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This Date In Mets History: August 12 — Baseball Loses the 1994 Season, Benny Loses Track of Outs

A graduate of Grover Cleveland High, Saberhagen was the master at putting up non-consecutive good years. (Otto Greule, Jr. / Getty Images)
A graduate of Grover Cleveland High, Saberhagen was the master at putting up non-consecutive good years. (Otto Greule, Jr. / Getty Images)

Eighteen years ago today, members of the Major League Baseball Players Association followed through on their threat of a strike, thus starting the longest labor stoppage in the history of professional baseball. The strike led to the cancellation of all remaining games in the 1994 season, including the playoffs, making it the first time in 90 years that a World Series would not be played.

Though they had only an outside shot at making it to the Fall Classic, for the Mets, the strike brought an end to a moderately promising season. One year removed from losing 100+ games for the first time since the mid-'60s, the team stood just three games under .500 at the time of the walk out. Most of this improvement was shouldered by Bret Saberhagen, who after two injury plagued seasons in New York, reemerged as one of the elite pitchers in baseball. Always known for his pinpoint control, in 1994, he threw with the precision of a darts champion. Saberhagen led the league in walk rate, averaging a minuscule 0.7 BB per nine, and in strikeout-to-walk ratio, posting a gaudy 11.00 K/BB. Since the start of the 20th century, no other starter with at least 100 IP in a season has topped that mark. In another statistical oddity, when play stopped August 12, 1994, Saberhagen had 14 victories and just 13 free passes to his name, making him the first pitcher since Slim Sallee in 1919 to end a full season with more wins than walks.

Barry Manuel is 47. A mop up man for the 1997 Mets, Manuel served as a human white flag. He appeared in 19 games for the team, seventeen of which were losses. Of those seventeen losses, all but five were by more a margin of more than two runs.

The Mets brought the funk on August 12, 2005, signing reliever Shingo Takatsu to a minor league deal. Takatsu had an inauspicious Mets debut roughly a month later. Facing a based loaded jam against the Marlins, Mr. Zero, as he was known in Japan, tried to sneak an 80 MPH fastball past Miguel Cabrera. The young slugger found the pitch easily and smoked a line drive off the left field wall for three-run double. When asked about his decision to let a soft-tossing pitcher who hadn't seen major league competition in over a month face the Marlins' best hitter, manager Willie Randolph cited Mr. Zero's "funky" wind up. Explaining himself further, he added, "I just chose Takatsu."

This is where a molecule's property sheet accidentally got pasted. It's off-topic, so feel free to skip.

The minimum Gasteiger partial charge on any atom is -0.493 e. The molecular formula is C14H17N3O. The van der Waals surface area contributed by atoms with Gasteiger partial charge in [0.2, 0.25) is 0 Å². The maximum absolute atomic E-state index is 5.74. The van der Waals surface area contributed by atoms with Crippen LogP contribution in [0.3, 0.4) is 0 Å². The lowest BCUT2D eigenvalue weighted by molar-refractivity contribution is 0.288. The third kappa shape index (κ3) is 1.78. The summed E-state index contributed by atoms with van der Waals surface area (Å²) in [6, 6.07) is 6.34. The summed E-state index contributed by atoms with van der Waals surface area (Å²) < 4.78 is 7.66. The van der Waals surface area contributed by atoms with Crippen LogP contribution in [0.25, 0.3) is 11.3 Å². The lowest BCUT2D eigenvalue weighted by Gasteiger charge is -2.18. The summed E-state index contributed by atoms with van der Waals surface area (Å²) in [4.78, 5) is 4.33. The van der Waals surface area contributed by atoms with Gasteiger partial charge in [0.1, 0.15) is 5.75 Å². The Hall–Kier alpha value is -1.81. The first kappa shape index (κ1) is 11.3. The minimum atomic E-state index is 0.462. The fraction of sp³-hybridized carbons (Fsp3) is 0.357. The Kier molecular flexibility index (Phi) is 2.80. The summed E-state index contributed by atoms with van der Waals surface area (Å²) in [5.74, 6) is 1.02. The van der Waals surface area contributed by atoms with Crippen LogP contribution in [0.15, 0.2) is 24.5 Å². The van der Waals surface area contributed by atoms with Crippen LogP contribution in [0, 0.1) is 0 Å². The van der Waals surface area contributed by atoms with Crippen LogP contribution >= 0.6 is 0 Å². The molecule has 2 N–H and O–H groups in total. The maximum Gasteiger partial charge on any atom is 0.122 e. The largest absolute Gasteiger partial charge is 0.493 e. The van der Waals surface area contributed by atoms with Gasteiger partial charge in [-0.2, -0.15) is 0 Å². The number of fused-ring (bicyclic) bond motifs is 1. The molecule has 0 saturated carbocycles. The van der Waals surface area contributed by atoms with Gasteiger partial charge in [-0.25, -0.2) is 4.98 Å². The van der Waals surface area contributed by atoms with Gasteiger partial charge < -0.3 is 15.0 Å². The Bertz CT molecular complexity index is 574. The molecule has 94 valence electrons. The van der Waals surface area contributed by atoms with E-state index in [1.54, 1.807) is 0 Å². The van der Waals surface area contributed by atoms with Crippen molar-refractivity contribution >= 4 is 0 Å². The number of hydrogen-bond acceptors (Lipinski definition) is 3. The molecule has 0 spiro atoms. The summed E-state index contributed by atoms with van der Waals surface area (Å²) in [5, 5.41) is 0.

On this date in 1979, the Mets sent first baseman Willie Montanez to the Rangers for players to be named later. Presumably, those players were named at birth, but for the purposes of the transaction, they wound up being called Ed Lynch and Mike Jorgensen.

Game of Note
To call Benny Agbayani a fan favorite doesn't really do him justice. The perfect combination of folk hero and fourth outfielder, there might not be a more universally beloved figure in the history of the franchise this side of Mr. Met. That said, Benny broke the heart of one young fan on this date in 2000. The Mets held a 1-0 lead over the visiting Giants going into the fourth, but in the top of the inning, San Francisco used a double, an error, and a hit batsman to load the bases with just one out. That brought up Bobby Estalella, a backup catcher and career .216/.315/.440 hitter who inexplicably turned into Johnny Bench (.286/.352/.556) whenever facing Mets pitching. Starter Mike Hampton forestalled the metamorphosis in this at-bat, however, getting Estalella to hit a sac fly along the left field line that Benny Agbayani gloved easily. Let's pause the recap here for a quick quiz:

Q: How many outs have been recorded at this point in the inning?
A. 0
B. 1
C. 2
D. 3

If you answered C, you're paying closer attention than Benny was. Assuming he'd caught out number three, Agbayani gave the ball to seven-year old Jake Burns, a second grader in the stands. Ellis Burks, the runner on second, took note and sped around the bases. Realizing his mistake, Benny ripped the ball from Jake's tiny fingers and fired it home much too late to prevent the go-ahead run from scoring. Giants pitcher Shawn Estes fanned for the actual third out and Benny trotted off the field to boos for probably the only time in his Mets career. The jovial Hawaiian made good with Jake in the fifth by giving the young fan a ball that wasn't in play. Two innings later, Todd Zeile did right by the rest of the home fans, putting the Mets up for good with a two-RBI double. Final score: Mets 3, Giants 2.

Amazin'-ly Tenuous Connection
Today is the Glorious Twelfth, the traditional start of grouse hunting season in the United Kingdom. In 1972, just two weeks after signing a contract with the Mets, pitching prospect Steve Johnson was hit with 48 pellets of birdshot when his friend's shotgun accidentally discharged during a grouse hunting trip. Johnson survived and recuperated well enough to pitch one game for the Mets' rookie league affiliate in 1973.